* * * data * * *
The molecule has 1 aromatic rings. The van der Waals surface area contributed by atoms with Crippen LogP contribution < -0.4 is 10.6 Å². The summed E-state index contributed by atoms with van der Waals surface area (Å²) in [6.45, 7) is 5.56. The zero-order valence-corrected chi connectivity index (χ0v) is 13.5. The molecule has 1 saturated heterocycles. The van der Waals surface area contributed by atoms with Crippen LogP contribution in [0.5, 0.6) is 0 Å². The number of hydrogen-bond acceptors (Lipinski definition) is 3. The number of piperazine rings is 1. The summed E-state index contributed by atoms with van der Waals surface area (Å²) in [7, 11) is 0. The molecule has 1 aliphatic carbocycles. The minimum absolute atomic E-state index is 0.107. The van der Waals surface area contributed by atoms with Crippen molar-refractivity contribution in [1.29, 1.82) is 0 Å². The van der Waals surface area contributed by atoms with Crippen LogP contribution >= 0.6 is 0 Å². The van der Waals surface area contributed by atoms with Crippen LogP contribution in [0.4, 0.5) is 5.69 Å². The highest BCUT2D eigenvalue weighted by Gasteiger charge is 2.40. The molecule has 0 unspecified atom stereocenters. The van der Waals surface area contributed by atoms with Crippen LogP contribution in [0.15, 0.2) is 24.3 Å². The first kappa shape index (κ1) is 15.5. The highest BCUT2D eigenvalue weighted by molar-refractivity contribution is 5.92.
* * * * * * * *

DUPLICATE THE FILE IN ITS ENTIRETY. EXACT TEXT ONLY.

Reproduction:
The molecule has 1 aromatic rings. The van der Waals surface area contributed by atoms with Crippen LogP contribution < -0.4 is 10.6 Å². The summed E-state index contributed by atoms with van der Waals surface area (Å²) in [6.45, 7) is 5.56. The zero-order valence-corrected chi connectivity index (χ0v) is 13.5. The molecule has 1 saturated heterocycles. The van der Waals surface area contributed by atoms with Crippen LogP contribution in [0.5, 0.6) is 0 Å². The number of hydrogen-bond acceptors (Lipinski definition) is 3. The number of piperazine rings is 1. The summed E-state index contributed by atoms with van der Waals surface area (Å²) in [7, 11) is 0. The molecule has 1 aliphatic carbocycles. The minimum absolute atomic E-state index is 0.107. The van der Waals surface area contributed by atoms with Crippen molar-refractivity contribution in [1.29, 1.82) is 0 Å². The van der Waals surface area contributed by atoms with Crippen LogP contribution >= 0.6 is 0 Å². The van der Waals surface area contributed by atoms with Crippen LogP contribution in [0.4, 0.5) is 5.69 Å². The highest BCUT2D eigenvalue weighted by Gasteiger charge is 2.40. The molecule has 0 unspecified atom stereocenters. The van der Waals surface area contributed by atoms with Crippen LogP contribution in [0.15, 0.2) is 24.3 Å². The first kappa shape index (κ1) is 15.5. The highest BCUT2D eigenvalue weighted by molar-refractivity contribution is 5.92.